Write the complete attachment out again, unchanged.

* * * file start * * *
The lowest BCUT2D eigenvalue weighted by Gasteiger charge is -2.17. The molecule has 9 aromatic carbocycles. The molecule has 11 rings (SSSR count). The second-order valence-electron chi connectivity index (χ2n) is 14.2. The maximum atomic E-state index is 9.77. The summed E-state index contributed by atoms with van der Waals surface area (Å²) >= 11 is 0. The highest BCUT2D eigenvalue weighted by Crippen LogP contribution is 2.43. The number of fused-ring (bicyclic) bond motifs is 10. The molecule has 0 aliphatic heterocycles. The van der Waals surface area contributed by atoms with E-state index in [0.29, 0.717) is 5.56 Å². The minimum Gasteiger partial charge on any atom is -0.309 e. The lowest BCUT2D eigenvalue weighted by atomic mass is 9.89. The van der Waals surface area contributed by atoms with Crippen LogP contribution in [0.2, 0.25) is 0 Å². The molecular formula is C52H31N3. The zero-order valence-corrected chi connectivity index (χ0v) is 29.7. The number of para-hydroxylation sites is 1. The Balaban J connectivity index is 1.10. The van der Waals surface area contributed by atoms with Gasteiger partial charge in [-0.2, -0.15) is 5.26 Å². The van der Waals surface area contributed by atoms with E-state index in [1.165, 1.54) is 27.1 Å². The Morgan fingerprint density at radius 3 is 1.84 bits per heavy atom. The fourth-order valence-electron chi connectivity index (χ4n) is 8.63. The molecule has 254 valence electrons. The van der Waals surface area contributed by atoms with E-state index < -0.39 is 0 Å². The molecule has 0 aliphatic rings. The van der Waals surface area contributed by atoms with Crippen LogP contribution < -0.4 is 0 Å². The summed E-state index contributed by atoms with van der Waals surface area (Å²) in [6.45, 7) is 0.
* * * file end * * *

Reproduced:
The lowest BCUT2D eigenvalue weighted by Gasteiger charge is -2.17. The molecule has 9 aromatic carbocycles. The molecule has 11 rings (SSSR count). The second-order valence-electron chi connectivity index (χ2n) is 14.2. The maximum atomic E-state index is 9.77. The summed E-state index contributed by atoms with van der Waals surface area (Å²) >= 11 is 0. The highest BCUT2D eigenvalue weighted by Crippen LogP contribution is 2.43. The number of fused-ring (bicyclic) bond motifs is 10. The molecule has 0 aliphatic heterocycles. The van der Waals surface area contributed by atoms with E-state index in [0.29, 0.717) is 5.56 Å². The minimum Gasteiger partial charge on any atom is -0.309 e. The lowest BCUT2D eigenvalue weighted by atomic mass is 9.89. The van der Waals surface area contributed by atoms with Crippen LogP contribution in [0.2, 0.25) is 0 Å². The molecular formula is C52H31N3. The zero-order valence-corrected chi connectivity index (χ0v) is 29.7. The number of para-hydroxylation sites is 1. The Balaban J connectivity index is 1.10. The van der Waals surface area contributed by atoms with Gasteiger partial charge in [-0.2, -0.15) is 5.26 Å². The van der Waals surface area contributed by atoms with E-state index in [1.165, 1.54) is 27.1 Å². The Morgan fingerprint density at radius 3 is 1.84 bits per heavy atom. The fourth-order valence-electron chi connectivity index (χ4n) is 8.63. The molecule has 254 valence electrons. The van der Waals surface area contributed by atoms with E-state index < -0.39 is 0 Å². The molecule has 0 aliphatic rings. The van der Waals surface area contributed by atoms with Crippen LogP contribution < -0.4 is 0 Å². The summed E-state index contributed by atoms with van der Waals surface area (Å²) in [6.45, 7) is 0.